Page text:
Seniors Are Postponing Retirement
February 26, 2001
For decades, the proportion of people continuing to work at age 65 declined steadily. But in the mid-1980s that trend halted. Then in the mid-1990s, it began to reverse.
- Government data show that last year 12.8 percent of Americans over 65 were still working -- a higher proportion than at any time since 1979.
- The increase in participation rates translates into a million more people in the labor force over 65 than there were in 1985.
- In 1950, seven out of every 10 American men over 65 were working -- but by 1985, just three were.
- Factors behind the changing trends in retirement are varied -- ranging from personal choice to sheer necessity.
Advances in medicine have allowed many seniors to stay on the job longer than they could have in earlier decades. Tasks have become less physically demanding as the economy moved from manufacturing to services. Tight labor markets characteristic of the booming U.S. economy in recent years have guaranteed slots for older workers who want them.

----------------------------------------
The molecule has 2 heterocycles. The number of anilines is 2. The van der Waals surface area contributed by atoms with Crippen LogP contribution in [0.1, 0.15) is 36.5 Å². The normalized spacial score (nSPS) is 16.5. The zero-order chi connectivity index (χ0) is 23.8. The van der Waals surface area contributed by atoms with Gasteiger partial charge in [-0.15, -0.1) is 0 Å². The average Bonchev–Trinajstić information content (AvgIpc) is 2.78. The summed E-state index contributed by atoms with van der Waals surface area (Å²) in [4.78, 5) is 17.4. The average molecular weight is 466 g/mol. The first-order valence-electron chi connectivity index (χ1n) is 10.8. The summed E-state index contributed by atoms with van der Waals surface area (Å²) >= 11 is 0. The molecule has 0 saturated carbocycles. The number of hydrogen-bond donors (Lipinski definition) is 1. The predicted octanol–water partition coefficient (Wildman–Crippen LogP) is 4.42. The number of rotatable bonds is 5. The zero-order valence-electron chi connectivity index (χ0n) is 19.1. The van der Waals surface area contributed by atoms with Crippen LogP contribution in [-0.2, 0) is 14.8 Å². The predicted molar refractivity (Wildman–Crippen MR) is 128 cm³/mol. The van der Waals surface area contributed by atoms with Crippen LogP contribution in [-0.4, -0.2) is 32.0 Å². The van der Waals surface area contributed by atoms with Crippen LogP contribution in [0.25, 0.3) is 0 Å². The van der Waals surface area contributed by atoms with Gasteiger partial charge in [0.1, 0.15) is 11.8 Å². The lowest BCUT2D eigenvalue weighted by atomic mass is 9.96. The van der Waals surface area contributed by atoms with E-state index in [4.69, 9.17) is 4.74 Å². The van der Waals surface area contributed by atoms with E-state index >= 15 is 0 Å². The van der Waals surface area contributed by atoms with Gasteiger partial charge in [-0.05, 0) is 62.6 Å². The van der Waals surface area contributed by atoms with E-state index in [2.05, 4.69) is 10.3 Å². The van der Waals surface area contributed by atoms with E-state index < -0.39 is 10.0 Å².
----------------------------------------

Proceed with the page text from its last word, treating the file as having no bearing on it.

But there are some negatives, also. For example, eroding pension plans have left some seniors with little choice but to work.
Source: Mary Williams Walsh, "Reversing Decades-Long Trend, Americans Retiring Later in Life," New York Times, February 26, 2001.
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